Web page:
Toronto FC looks for redemption in Montreal after loss to Impact in season finale

Toronto FC looks for redemption in Montreal after loss to Impact in season finale

Main pic: Montreal Impact’s Dilly Duka, right, challenges Toronto FC’s Sebastian Giovinco during second half MLS soccer action in Montreal, Sunday, October 25, 2015. THE CANADIAN PRESS/Graham Hughes.

TORONTO — Thursday in Montreal represents the biggest game in Toronto FC franchise history. The hope is that an even bigger game follows.

Greg Vanney’s team enters win-or-go-home territory for the first time Thursday, in a rematch against an Impact side that defeated it 2-1 Sunday in the MLS regular-season finale.

That result lifted Montreal (15-13-6) into third place in the Eastern Conference while Toronto (15-15-4) dropped to sixth. It also earned Montreal home-field advantage to open the playoffs.

A Toronto win and TFC will play the New York Bulls next in the two-game Eastern Conference semifinal. Should Montreal advance, it will face the Columbus Crew.

Toronto arrives in the post-season for a first time with a chip on its shoulder. The club is clearly tired about being painted as the Richie Rich of Major League Soccer, and of its reputation as a high-flying offence with a sieve for a defence — TFC tied for second in goals scored per game (1.71) and 18th in goals conceded per outing (1.71).

“We know we have a very talented team,” said Vanney. “We also know we have a young team — this will be the first time they’re in the playoffs.

“But if we make the right plays and we stick together as a team and tactically make the adjustments that we need to make, then we have as good a chance as anyone in this league to win the championship, in my opinion.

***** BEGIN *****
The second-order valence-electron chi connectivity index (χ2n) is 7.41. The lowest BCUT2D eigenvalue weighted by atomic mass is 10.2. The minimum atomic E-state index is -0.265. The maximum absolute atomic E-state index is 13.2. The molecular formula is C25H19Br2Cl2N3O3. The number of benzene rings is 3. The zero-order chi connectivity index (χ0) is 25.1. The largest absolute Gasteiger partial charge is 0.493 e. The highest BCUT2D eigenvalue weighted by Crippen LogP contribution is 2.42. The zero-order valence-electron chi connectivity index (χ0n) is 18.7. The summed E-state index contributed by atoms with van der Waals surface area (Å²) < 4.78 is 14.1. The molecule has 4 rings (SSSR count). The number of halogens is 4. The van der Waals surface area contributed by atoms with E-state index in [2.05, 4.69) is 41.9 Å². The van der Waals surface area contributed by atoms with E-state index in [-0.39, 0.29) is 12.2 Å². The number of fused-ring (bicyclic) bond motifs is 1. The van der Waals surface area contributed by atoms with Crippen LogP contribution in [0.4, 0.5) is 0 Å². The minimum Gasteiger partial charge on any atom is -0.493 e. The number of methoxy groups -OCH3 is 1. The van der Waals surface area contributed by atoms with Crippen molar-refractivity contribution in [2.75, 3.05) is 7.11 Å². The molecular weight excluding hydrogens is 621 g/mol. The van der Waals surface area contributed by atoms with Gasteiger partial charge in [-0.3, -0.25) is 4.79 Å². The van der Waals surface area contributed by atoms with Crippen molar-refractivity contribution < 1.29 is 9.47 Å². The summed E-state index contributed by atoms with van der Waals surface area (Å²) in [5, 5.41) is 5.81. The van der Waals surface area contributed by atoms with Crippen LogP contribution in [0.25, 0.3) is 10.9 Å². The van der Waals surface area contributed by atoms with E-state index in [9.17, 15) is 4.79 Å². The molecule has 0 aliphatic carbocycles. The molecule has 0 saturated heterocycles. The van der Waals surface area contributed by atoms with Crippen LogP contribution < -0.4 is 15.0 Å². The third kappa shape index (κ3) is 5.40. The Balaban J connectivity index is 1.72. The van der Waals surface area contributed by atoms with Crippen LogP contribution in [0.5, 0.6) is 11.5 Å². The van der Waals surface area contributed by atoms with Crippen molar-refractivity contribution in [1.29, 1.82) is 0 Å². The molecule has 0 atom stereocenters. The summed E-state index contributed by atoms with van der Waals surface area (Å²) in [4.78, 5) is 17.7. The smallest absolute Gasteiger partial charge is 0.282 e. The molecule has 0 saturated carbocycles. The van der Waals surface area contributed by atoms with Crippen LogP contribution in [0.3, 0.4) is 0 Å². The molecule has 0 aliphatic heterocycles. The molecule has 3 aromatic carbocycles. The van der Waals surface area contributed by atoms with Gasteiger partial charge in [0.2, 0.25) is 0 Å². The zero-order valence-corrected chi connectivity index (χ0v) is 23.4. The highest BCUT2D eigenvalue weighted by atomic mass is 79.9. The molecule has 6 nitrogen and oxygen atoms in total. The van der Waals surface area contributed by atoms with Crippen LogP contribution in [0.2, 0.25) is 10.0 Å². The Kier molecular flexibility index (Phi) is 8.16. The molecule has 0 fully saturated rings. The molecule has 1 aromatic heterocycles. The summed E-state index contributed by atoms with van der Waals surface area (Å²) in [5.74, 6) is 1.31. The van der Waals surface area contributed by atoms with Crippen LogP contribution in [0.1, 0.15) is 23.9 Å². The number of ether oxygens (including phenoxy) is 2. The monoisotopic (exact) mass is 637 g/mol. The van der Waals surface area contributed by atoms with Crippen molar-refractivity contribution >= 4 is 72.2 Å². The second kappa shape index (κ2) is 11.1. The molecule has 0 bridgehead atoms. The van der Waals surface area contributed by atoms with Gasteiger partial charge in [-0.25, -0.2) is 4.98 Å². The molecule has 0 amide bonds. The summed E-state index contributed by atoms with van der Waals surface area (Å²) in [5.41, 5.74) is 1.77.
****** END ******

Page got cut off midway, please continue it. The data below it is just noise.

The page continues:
“We can beat anyone on any given day, but this league is incredibly difficult to predict, as you’ve seen over the course of the year and the way everyone finished. You have to make the plays and you have to do the things that you have to do or else you get beat. That’s the parity of the league.

“And it has nothing to do with money. It has everything to do with lots of things — which is continuity, how long groups have been together, the situations they’ve seen.”

In truth, Toronto is a team with decent depth and some marvellous parts — Sebastian Giovinco, Michael Bradley and Benoit Cheyrou are fun to watch pulling the strings — that is still finding its identity.

Good teams take time to gel. But given Toronto’s poor history, patience is lacking these days.

Toronto is probably also fed up talking about Didier Drogba, the Impact’s star striker whose 54th- and 55th-minute goals proved to be the game-changer Sunday, and its poor record away from home.

TFC was 11-5-1 at BMO Field and 4-10-3 away from it.

Toronto has lost its last five road games and is 0-6-2 away from home since a 2-1 win June 6 at D.C. United.

Toronto was 13th in the league on the road this season, ranking 17th in goals conceded at 2.12 a game away. On the plus side, Vanney’s team was tied for second in scoring away from home, averaging 1.41 goals a game.

Bradley pointed to the parity in MLS as the main reason for TFC’s road record. Other than conference leaders FC Dallas and the Red Bulls, which both had 60 points, the other 10 playoff teams ranged between 53 and 49 points.

“Everything is very tight. So going on the road can be difficult,” Bradley told reporters after practice Tuesday. “But having said that, stats are for you guys.

“We feel very confident about where we are, about the position that we’re in, about the chance that we have in front of us.

“It’s a team that we know well,” he said of Montreal. “It’s a team that brings out a lot of emotion in terms of the fans, in terms of everything that goes into these games. Whoever is able to win and go through will be the team that on the day has more guys that are able to make plays at the right times.”

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Neil Davidson, The Canadian Press

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